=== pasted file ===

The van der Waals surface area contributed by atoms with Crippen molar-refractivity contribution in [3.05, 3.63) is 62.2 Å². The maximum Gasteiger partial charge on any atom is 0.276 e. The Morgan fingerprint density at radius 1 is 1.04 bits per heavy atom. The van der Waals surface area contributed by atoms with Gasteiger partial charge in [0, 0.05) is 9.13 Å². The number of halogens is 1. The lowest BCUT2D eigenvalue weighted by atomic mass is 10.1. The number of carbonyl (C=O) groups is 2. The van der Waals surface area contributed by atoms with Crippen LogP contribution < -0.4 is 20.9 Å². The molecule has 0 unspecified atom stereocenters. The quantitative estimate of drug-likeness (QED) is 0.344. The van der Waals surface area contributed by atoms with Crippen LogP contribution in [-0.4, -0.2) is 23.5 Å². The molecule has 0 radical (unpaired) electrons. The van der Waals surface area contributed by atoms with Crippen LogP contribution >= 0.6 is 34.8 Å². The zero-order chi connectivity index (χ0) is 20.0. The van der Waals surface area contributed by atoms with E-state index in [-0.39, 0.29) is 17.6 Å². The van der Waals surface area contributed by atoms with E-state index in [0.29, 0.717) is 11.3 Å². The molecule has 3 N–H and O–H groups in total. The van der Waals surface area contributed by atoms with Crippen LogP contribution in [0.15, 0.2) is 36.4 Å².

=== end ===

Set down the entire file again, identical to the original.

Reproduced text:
The van der Waals surface area contributed by atoms with Crippen molar-refractivity contribution in [3.05, 3.63) is 62.2 Å². The maximum Gasteiger partial charge on any atom is 0.276 e. The Morgan fingerprint density at radius 1 is 1.04 bits per heavy atom. The van der Waals surface area contributed by atoms with Gasteiger partial charge in [0, 0.05) is 9.13 Å². The number of halogens is 1. The lowest BCUT2D eigenvalue weighted by atomic mass is 10.1. The number of carbonyl (C=O) groups is 2. The van der Waals surface area contributed by atoms with Crippen LogP contribution < -0.4 is 20.9 Å². The molecule has 0 unspecified atom stereocenters. The quantitative estimate of drug-likeness (QED) is 0.344. The van der Waals surface area contributed by atoms with Crippen LogP contribution in [-0.4, -0.2) is 23.5 Å². The molecule has 0 radical (unpaired) electrons. The van der Waals surface area contributed by atoms with Crippen LogP contribution >= 0.6 is 34.8 Å². The zero-order chi connectivity index (χ0) is 20.0. The van der Waals surface area contributed by atoms with E-state index in [-0.39, 0.29) is 17.6 Å². The van der Waals surface area contributed by atoms with E-state index in [0.29, 0.717) is 11.3 Å². The molecule has 3 N–H and O–H groups in total. The van der Waals surface area contributed by atoms with Crippen LogP contribution in [0.15, 0.2) is 36.4 Å².